Reading room, Tai Shani

Friday 15 Sep 2023 from 5pm to 9:30pm

Saturday 16 Sep 2023 from 11am to 9pm

Sunday 17 Sep 2023 from 11am to 6pm

Free entry

Free access, without registration

© Martin Argyroglo

This installation plays on recurring visual motifs in Tai Shani's work.

The huge dots become pillows, the architecture a carpet, and transform them into a three-dimensional interactive space. The image used in the installation comes from a series of watercolours entitled 'The Passion', based on the set architecture of Carl Dreyer's silent film "La Passion de Jeanne d'Arc".
Tai Shani’s artistic practice, comprising performance, film, photography, and installation, uses experimental writing as a guiding method.

Oscillating between theoretical concepts and visceral details, Shani’s texts attempt to create poetic coordinates in order to cultivate fragmentary cosmologies of marginalised nonsovereignty. Taking cues from both mournful and undead histories of reproductive labour, illness and solidarity, her work is invested in recovering feminised aesthetic modes – such as the floral, the trippy or the gothic – in a register of utopian militancy. In this vein, the epic, in both its literary long-form and excessive affect, often shapes Shani’s approach: Her long-term projects work through historical and mythical narratives, such as Christine de Pizan’s allegorical city of women or the social history of psychedelic ergot poisoning. Extending into divergent formats and collaborations. Shani’s projects examine desire in its (infra-)structural dimension, exploring a realism that materially fantasises against the patriarchal racial capitalist present. Tai Shani is the joint 2019 Turner Prize winner together with Lawrence Abu Hamdan, Helen Cammock and Oscar Murillo. Her work has been shown extensively in Britain and internationally.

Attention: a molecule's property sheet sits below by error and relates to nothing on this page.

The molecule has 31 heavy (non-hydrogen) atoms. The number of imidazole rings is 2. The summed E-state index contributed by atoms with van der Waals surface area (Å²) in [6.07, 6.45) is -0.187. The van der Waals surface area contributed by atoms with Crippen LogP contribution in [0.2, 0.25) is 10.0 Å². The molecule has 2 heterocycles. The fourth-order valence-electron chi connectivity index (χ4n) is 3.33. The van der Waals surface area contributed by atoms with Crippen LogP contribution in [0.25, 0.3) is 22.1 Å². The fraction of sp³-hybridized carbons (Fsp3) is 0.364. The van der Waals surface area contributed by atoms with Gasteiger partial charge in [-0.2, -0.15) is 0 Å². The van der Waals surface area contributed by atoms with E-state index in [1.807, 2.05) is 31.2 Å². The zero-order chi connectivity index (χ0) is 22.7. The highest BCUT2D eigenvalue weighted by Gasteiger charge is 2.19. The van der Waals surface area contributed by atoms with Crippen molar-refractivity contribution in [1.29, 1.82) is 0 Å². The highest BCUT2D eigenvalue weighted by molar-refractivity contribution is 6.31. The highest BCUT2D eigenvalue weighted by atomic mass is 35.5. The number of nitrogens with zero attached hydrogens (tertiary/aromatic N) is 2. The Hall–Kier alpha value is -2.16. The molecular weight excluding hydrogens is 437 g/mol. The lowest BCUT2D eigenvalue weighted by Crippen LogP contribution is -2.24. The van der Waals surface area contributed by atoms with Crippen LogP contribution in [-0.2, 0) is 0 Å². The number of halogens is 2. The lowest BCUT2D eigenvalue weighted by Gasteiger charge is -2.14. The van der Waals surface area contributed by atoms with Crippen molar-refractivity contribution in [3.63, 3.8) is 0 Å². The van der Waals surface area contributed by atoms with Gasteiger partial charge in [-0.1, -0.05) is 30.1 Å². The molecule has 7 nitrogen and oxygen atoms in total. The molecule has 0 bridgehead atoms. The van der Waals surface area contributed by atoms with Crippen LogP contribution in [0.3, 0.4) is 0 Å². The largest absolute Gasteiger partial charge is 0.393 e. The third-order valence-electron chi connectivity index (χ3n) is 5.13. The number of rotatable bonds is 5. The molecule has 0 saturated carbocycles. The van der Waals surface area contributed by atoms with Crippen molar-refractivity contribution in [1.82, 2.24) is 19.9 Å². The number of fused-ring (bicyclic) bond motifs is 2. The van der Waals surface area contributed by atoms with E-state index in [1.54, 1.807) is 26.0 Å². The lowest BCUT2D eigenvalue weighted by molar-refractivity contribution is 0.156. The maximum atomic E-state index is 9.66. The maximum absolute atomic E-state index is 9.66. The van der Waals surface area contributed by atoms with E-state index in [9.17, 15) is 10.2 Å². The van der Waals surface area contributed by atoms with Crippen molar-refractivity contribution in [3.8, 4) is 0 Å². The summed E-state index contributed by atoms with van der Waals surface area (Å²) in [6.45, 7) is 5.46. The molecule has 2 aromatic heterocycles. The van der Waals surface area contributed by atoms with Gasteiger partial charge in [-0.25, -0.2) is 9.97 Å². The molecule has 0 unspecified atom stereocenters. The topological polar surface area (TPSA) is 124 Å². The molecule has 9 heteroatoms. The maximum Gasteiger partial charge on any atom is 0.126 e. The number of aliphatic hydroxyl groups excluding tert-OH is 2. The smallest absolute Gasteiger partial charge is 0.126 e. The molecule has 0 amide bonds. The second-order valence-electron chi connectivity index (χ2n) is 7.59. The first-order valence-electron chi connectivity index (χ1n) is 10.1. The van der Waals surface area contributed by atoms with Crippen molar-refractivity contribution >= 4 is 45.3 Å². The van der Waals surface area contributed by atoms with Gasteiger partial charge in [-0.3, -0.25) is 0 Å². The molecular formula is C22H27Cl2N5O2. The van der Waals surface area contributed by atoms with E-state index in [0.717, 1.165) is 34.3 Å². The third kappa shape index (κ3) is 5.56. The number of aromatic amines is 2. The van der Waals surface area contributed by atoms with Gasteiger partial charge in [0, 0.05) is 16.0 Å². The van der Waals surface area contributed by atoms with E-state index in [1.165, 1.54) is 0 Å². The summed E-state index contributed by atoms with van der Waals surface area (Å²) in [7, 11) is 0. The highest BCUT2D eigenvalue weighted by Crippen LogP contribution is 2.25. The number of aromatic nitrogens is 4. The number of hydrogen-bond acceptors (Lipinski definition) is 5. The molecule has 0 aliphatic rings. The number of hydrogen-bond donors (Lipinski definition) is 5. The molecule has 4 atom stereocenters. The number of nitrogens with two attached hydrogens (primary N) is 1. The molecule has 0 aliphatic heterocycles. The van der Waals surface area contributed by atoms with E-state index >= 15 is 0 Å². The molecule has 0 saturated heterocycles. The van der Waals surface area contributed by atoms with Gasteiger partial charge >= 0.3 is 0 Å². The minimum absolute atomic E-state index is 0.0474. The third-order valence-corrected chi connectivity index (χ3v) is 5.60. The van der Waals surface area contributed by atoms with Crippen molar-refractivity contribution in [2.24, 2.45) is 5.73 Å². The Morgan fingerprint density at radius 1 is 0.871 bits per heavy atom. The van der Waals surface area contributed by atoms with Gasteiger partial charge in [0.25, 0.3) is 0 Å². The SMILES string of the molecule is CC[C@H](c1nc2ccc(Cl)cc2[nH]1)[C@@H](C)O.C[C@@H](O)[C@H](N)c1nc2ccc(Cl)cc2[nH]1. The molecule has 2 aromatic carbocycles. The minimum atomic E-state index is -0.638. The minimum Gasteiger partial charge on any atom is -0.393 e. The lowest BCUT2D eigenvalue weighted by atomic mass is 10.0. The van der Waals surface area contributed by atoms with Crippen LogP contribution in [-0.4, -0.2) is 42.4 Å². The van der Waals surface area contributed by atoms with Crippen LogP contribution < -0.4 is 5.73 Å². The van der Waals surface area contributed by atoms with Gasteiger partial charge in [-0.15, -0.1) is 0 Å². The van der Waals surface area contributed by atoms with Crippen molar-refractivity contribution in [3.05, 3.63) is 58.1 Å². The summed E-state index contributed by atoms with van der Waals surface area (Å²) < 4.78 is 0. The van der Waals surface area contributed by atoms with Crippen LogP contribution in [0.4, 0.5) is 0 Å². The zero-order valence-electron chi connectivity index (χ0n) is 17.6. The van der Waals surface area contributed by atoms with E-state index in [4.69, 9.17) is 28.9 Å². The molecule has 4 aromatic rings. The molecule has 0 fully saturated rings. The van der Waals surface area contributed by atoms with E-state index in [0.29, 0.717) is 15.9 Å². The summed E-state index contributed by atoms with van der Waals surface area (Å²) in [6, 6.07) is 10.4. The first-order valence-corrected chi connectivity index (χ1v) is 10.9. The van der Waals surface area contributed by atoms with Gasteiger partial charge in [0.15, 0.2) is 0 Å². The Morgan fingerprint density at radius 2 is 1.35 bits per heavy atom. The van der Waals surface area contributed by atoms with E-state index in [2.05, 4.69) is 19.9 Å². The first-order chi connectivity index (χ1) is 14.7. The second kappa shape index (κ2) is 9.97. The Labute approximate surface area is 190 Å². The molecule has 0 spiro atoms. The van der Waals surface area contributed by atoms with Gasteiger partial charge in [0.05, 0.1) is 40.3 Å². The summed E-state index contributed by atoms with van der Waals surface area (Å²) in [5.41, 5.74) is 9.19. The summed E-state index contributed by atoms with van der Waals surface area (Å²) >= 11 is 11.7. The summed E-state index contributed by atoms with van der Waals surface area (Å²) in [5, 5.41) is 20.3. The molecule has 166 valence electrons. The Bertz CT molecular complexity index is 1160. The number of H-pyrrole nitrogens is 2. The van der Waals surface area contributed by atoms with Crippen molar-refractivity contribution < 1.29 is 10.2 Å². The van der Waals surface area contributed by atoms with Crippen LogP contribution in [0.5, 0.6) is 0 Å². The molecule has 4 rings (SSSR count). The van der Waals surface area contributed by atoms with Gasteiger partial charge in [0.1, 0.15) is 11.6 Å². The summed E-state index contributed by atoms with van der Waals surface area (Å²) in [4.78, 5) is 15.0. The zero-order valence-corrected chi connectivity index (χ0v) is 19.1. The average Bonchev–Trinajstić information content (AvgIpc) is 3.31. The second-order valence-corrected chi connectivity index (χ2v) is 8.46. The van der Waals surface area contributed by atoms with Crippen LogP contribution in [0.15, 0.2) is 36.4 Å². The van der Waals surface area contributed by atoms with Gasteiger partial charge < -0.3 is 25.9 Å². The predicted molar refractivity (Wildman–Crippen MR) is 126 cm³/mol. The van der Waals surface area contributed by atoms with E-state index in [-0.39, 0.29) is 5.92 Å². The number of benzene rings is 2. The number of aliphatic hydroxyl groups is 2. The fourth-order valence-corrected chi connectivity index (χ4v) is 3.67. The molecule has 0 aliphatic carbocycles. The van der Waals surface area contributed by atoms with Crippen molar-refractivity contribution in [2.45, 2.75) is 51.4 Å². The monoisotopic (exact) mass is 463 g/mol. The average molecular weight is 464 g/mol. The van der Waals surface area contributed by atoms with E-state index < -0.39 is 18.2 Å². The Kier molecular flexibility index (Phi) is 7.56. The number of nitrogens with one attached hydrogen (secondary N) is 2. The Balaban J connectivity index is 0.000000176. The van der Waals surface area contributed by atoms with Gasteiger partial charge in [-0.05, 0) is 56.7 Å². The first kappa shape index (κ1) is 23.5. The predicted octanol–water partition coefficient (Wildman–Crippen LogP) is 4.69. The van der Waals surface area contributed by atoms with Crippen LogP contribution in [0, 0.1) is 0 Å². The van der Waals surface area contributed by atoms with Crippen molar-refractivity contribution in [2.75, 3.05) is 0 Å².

In 2019 Tai Shani was a Max Mara prize nominee. Her work has been shown at British Art Show 09, Touring (2021), CentroCentro, Madrid (2019-20), Turner Contemporary, UK (2019); Grazer Kunstverein, Austria (2019); Nottingham Contemporary, U.K. (2019); Fondazione Sandretto Re Rebaudengo, Italy (2019); Glasgow International, UK (2018); Tenstakonsthall, Sweden (2017), Wysing Arts Centre, UK (2017); Serpentine Galleries, London (2016); Tate, London (2016); and Irish Museum of Modern Art, Dublin (2016).